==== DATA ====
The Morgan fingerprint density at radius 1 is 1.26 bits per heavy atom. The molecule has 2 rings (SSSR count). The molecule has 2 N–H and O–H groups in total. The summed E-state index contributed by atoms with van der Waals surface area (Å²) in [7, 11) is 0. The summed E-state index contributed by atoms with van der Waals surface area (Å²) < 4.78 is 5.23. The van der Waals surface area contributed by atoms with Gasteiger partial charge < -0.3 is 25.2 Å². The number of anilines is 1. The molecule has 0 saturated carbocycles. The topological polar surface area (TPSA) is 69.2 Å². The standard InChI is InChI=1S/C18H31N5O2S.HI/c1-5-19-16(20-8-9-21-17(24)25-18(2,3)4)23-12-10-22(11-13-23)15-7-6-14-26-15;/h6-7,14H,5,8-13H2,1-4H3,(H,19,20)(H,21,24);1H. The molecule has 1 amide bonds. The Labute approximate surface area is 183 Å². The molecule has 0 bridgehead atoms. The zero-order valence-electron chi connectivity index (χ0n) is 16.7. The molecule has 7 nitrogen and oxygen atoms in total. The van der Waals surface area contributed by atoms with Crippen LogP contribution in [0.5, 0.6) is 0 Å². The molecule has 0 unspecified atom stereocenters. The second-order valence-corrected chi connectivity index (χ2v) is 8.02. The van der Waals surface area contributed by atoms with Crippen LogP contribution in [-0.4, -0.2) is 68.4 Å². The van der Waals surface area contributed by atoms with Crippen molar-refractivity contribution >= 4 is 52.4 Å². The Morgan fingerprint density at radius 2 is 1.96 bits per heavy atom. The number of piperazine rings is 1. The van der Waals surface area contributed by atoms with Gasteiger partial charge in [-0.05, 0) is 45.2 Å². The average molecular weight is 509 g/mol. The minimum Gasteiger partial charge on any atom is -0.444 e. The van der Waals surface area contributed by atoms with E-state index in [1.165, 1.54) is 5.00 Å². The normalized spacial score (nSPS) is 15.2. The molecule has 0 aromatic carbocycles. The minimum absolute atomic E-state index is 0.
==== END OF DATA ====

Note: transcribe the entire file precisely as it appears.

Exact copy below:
The Morgan fingerprint density at radius 1 is 1.26 bits per heavy atom. The molecule has 2 rings (SSSR count). The molecule has 2 N–H and O–H groups in total. The summed E-state index contributed by atoms with van der Waals surface area (Å²) in [7, 11) is 0. The summed E-state index contributed by atoms with van der Waals surface area (Å²) < 4.78 is 5.23. The van der Waals surface area contributed by atoms with Gasteiger partial charge < -0.3 is 25.2 Å². The number of anilines is 1. The molecule has 0 saturated carbocycles. The topological polar surface area (TPSA) is 69.2 Å². The standard InChI is InChI=1S/C18H31N5O2S.HI/c1-5-19-16(20-8-9-21-17(24)25-18(2,3)4)23-12-10-22(11-13-23)15-7-6-14-26-15;/h6-7,14H,5,8-13H2,1-4H3,(H,19,20)(H,21,24);1H. The molecule has 1 amide bonds. The Labute approximate surface area is 183 Å². The molecule has 0 bridgehead atoms. The zero-order valence-electron chi connectivity index (χ0n) is 16.7. The molecule has 7 nitrogen and oxygen atoms in total. The van der Waals surface area contributed by atoms with Crippen LogP contribution in [0.5, 0.6) is 0 Å². The molecule has 0 unspecified atom stereocenters. The second-order valence-corrected chi connectivity index (χ2v) is 8.02. The van der Waals surface area contributed by atoms with Crippen LogP contribution in [-0.4, -0.2) is 68.4 Å². The van der Waals surface area contributed by atoms with Crippen molar-refractivity contribution >= 4 is 52.4 Å². The Morgan fingerprint density at radius 2 is 1.96 bits per heavy atom. The number of piperazine rings is 1. The van der Waals surface area contributed by atoms with Gasteiger partial charge in [-0.05, 0) is 45.2 Å². The average molecular weight is 509 g/mol. The minimum Gasteiger partial charge on any atom is -0.444 e. The van der Waals surface area contributed by atoms with E-state index in [1.165, 1.54) is 5.00 Å². The normalized spacial score (nSPS) is 15.2. The molecule has 0 aromatic carbocycles. The minimum absolute atomic E-state index is 0.